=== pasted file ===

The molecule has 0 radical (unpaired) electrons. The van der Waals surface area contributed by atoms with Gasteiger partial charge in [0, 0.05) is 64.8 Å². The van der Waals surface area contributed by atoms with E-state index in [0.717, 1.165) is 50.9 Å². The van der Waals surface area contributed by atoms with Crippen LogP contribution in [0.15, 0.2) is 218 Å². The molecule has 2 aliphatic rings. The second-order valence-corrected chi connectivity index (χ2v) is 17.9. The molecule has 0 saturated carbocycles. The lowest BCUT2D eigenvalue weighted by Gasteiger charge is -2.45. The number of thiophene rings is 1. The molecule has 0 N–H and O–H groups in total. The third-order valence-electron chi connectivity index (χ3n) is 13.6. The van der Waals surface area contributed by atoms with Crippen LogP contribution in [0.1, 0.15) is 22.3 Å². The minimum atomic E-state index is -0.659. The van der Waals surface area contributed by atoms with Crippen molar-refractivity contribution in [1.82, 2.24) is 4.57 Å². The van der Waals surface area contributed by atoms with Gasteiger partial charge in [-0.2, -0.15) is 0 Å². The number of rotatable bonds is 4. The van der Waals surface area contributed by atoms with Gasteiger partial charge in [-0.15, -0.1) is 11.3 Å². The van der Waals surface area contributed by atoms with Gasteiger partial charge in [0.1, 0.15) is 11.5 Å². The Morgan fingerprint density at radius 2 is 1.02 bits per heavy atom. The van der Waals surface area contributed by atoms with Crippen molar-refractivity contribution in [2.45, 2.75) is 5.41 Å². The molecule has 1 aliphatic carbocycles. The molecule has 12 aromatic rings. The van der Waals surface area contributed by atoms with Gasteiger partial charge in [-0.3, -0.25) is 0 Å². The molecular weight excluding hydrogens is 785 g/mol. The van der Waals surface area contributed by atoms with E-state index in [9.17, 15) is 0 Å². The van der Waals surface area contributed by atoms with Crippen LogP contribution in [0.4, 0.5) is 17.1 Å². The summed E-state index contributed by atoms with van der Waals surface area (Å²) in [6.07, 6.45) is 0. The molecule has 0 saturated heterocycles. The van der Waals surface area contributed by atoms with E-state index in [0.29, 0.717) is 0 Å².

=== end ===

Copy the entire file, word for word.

The molecule has 0 radical (unpaired) electrons. The van der Waals surface area contributed by atoms with Gasteiger partial charge in [0, 0.05) is 64.8 Å². The van der Waals surface area contributed by atoms with E-state index in [0.717, 1.165) is 50.9 Å². The van der Waals surface area contributed by atoms with Crippen LogP contribution in [0.15, 0.2) is 218 Å². The molecule has 2 aliphatic rings. The second-order valence-corrected chi connectivity index (χ2v) is 17.9. The molecule has 0 saturated carbocycles. The lowest BCUT2D eigenvalue weighted by Gasteiger charge is -2.45. The number of thiophene rings is 1. The molecule has 0 N–H and O–H groups in total. The third-order valence-electron chi connectivity index (χ3n) is 13.6. The van der Waals surface area contributed by atoms with Crippen LogP contribution in [0.1, 0.15) is 22.3 Å². The minimum atomic E-state index is -0.659. The van der Waals surface area contributed by atoms with Crippen molar-refractivity contribution in [1.82, 2.24) is 4.57 Å². The van der Waals surface area contributed by atoms with Gasteiger partial charge in [-0.2, -0.15) is 0 Å². The number of rotatable bonds is 4. The van der Waals surface area contributed by atoms with Gasteiger partial charge in [-0.15, -0.1) is 11.3 Å². The van der Waals surface area contributed by atoms with Gasteiger partial charge in [0.1, 0.15) is 11.5 Å². The Morgan fingerprint density at radius 2 is 1.02 bits per heavy atom. The van der Waals surface area contributed by atoms with Crippen molar-refractivity contribution in [2.45, 2.75) is 5.41 Å². The molecule has 1 aliphatic carbocycles. The molecule has 12 aromatic rings. The van der Waals surface area contributed by atoms with Gasteiger partial charge in [-0.3, -0.25) is 0 Å². The molecular weight excluding hydrogens is 785 g/mol. The van der Waals surface area contributed by atoms with E-state index in [9.17, 15) is 0 Å². The van der Waals surface area contributed by atoms with Crippen LogP contribution in [0.4, 0.5) is 17.1 Å². The summed E-state index contributed by atoms with van der Waals surface area (Å²) in [6.07, 6.45) is 0. The molecule has 0 saturated heterocycles. The van der Waals surface area contributed by atoms with E-state index in [0.29, 0.717) is 0 Å².